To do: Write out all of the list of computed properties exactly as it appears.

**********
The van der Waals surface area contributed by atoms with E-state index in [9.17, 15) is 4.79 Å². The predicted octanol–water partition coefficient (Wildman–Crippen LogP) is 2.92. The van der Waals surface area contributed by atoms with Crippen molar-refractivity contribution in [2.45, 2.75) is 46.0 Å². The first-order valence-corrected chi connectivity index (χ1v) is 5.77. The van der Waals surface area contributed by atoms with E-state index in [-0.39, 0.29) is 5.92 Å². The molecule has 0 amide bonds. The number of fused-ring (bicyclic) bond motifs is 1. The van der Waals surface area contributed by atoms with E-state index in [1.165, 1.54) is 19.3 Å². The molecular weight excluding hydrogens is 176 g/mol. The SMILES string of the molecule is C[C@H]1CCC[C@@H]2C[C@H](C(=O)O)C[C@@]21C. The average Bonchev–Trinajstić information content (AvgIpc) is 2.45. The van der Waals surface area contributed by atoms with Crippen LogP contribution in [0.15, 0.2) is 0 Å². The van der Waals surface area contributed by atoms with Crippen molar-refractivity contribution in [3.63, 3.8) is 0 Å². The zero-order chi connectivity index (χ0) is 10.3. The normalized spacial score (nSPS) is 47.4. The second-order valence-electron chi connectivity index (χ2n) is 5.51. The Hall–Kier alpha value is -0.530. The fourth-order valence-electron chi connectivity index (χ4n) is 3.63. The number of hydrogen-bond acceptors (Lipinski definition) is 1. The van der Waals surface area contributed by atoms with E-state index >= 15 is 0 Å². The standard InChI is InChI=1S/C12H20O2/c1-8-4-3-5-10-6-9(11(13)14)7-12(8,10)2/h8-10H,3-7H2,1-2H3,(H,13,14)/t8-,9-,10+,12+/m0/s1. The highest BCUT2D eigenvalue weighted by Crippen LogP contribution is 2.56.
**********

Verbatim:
The van der Waals surface area contributed by atoms with E-state index in [9.17, 15) is 4.79 Å². The predicted octanol–water partition coefficient (Wildman–Crippen LogP) is 2.92. The van der Waals surface area contributed by atoms with Crippen molar-refractivity contribution in [2.45, 2.75) is 46.0 Å². The first-order valence-corrected chi connectivity index (χ1v) is 5.77. The van der Waals surface area contributed by atoms with E-state index in [-0.39, 0.29) is 5.92 Å². The molecule has 0 amide bonds. The number of fused-ring (bicyclic) bond motifs is 1. The van der Waals surface area contributed by atoms with E-state index in [1.165, 1.54) is 19.3 Å². The molecular weight excluding hydrogens is 176 g/mol. The SMILES string of the molecule is C[C@H]1CCC[C@@H]2C[C@H](C(=O)O)C[C@@]21C. The average Bonchev–Trinajstić information content (AvgIpc) is 2.45. The van der Waals surface area contributed by atoms with Crippen LogP contribution in [0.15, 0.2) is 0 Å². The van der Waals surface area contributed by atoms with Crippen molar-refractivity contribution in [3.63, 3.8) is 0 Å². The zero-order chi connectivity index (χ0) is 10.3. The normalized spacial score (nSPS) is 47.4. The second-order valence-electron chi connectivity index (χ2n) is 5.51. The Hall–Kier alpha value is -0.530. The fourth-order valence-electron chi connectivity index (χ4n) is 3.63. The number of hydrogen-bond acceptors (Lipinski definition) is 1. The van der Waals surface area contributed by atoms with E-state index >= 15 is 0 Å². The standard InChI is InChI=1S/C12H20O2/c1-8-4-3-5-10-6-9(11(13)14)7-12(8,10)2/h8-10H,3-7H2,1-2H3,(H,13,14)/t8-,9-,10+,12+/m0/s1. The highest BCUT2D eigenvalue weighted by Crippen LogP contribution is 2.56.